In proportion as the exploitation of one individual by another is put an end to, the exploitation of one nationality by another will also be put an end to. In proportion as the antagonism between classes within the nation vanishes, the hostility of one nation to another will come to an end.40
In pursuance of the goal of united action by the international working class, the supporters of the Manifesto gave notice of plans for its publication “in the English, French, German, Italian, Flemish and Danish languages”.41
Apart from the overconfident reference to the disappearance of antagonisms between peoples, there is nothing unreasonable in this passage. The key notion is: workers do not control the countries in which they live, hence they are in that sense non-national. The text asserts uncompromisingly the international character of the working class, a class that is only national insofar as it constitutes the majority of the population in each state. Nowhere is it asserted that the proper political unit, the focal point of political allegiance, is the national state: workers must obviously address themselves to political developments in their own state, but they cannot be bound by its dictates (it needs to be remembered that we are in a period in which workers were not allowed to vote for national political representatives). On the contrary, the call is for workers to act against capital on an international scale. The need for international action was first recognised organisationally with the establishment of the First International in 1864: this approach still holds good.
Finally, it is worth noting that in the section on tactics at the end of the document we are told that, in Germany, the communists “fight with the bourgeoisie [ie, fight alongside the same] whenever it acts in a revolutionary way, against the absolute monarchy, the feudal squirearchy and the petty bourgeoisie.”42
Why did Marx and Engels and their followers take such exception to the division of humans into national groupings, and to the demand that people should be loyal to their respective national communities first and foremost? The answer can be found in the history of international affairs in Europe (and further afield) from 1789 onwards.
Anyone who wants to learn what is wrong with nationalism needs only to visit Dublin and read the inscription on the monument to Charles Stewart Parnell, which reproduces the quotation from one of his speeches. No man, it is asserted, has the right to set bounds to the march of a nation (in this case the Irish nation). The problem with that is the existence on the world stage of more than one nation: if all nations have the right to expand indefinitely then we have a recipe for international mayhem.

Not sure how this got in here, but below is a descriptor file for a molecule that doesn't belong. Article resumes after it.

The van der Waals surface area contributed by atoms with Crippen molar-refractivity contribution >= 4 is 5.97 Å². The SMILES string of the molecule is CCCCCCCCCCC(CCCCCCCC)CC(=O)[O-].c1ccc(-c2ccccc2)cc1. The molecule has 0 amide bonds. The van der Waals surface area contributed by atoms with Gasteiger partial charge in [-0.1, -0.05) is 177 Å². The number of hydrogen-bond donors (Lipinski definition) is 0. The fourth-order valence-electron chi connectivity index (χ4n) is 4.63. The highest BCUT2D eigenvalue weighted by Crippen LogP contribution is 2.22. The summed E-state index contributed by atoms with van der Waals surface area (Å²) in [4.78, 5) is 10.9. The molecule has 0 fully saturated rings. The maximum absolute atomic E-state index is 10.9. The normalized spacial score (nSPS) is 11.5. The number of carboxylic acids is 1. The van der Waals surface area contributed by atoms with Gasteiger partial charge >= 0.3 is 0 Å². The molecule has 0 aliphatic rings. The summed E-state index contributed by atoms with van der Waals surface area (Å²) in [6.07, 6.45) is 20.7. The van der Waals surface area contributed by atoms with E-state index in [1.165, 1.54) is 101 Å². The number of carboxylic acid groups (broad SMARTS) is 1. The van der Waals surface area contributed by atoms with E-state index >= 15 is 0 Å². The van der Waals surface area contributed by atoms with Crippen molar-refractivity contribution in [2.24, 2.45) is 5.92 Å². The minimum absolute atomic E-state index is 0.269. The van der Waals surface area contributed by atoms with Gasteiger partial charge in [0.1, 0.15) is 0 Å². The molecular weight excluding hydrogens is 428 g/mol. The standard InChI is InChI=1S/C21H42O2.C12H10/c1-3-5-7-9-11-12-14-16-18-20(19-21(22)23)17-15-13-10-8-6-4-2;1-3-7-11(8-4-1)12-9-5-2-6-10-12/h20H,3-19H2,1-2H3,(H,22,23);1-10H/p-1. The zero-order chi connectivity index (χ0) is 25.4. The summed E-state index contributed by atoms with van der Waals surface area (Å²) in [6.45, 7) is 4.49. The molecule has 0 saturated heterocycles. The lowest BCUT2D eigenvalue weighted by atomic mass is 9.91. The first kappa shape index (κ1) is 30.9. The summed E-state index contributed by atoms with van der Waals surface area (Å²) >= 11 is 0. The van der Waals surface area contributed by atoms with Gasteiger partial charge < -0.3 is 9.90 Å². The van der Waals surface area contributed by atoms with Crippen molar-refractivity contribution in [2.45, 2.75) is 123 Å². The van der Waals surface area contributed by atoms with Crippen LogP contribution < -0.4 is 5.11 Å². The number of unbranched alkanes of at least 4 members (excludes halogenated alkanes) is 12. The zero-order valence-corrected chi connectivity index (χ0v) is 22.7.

It is true that each particular nation claims this right exclusively for itself, but in the existing context that is an invitation to other nations to make exactly the same claim: if you say Deutschland über alles - Germany first - you can hardly be surprised if members of other nations object and advance their own rival national slogan. (A certain British trade union leader once said, “If there is to be a free-for-all, then we are part of the ‘all’.”)
Two logical results follow: (1) the emergence of a ‘hegemon’, a top nation - historically, initially, the Dutch united provinces, then Britain, and currently the United States of America; and (2) the creation of various international bodies designed to mitigate international conflict (our recent historical experience is that these institutions end up expressing and enforcing the will of the hegemonic power, which in turn reflects that of big capitalist corporations).
Ernest Gellner was wrong to suggest that Marxists naively think that the expansion of capitalism automatically does away with national differences and antagonisms. The quotation from Leon Trotsky, dating from the period of World War I, shows that this is not the case. Roman Szporluk, who seems better read in Marxist literature than our Ernest, refers to Trotsky’s emphasis on the law of uneven and combined development on pages 271-72 of his book. As Trotsky suggests, nations are not fated to last for ever, but they are going to be around for a very long time - if humanity manages to extricate itself from its current mess. People need a sense of who they are, of their identity,43 which in turn affects their status, and this applies to nations as much as to individuals. Self-image counts. Here Roman Szporluk has some wise words:
… it matters a lot what a nation imagines itself to be: in other words, the significance lies in the content of its nationalist self-image. It matters whether that image defines the nation as naturally peaceful or warrior-like, naturally democratic or authoritarian, sympathetic to new economic methods or traditionally agrarian, open to all who wish to join it or defined by racial (and therefore impenetrable) criteria, and so on.44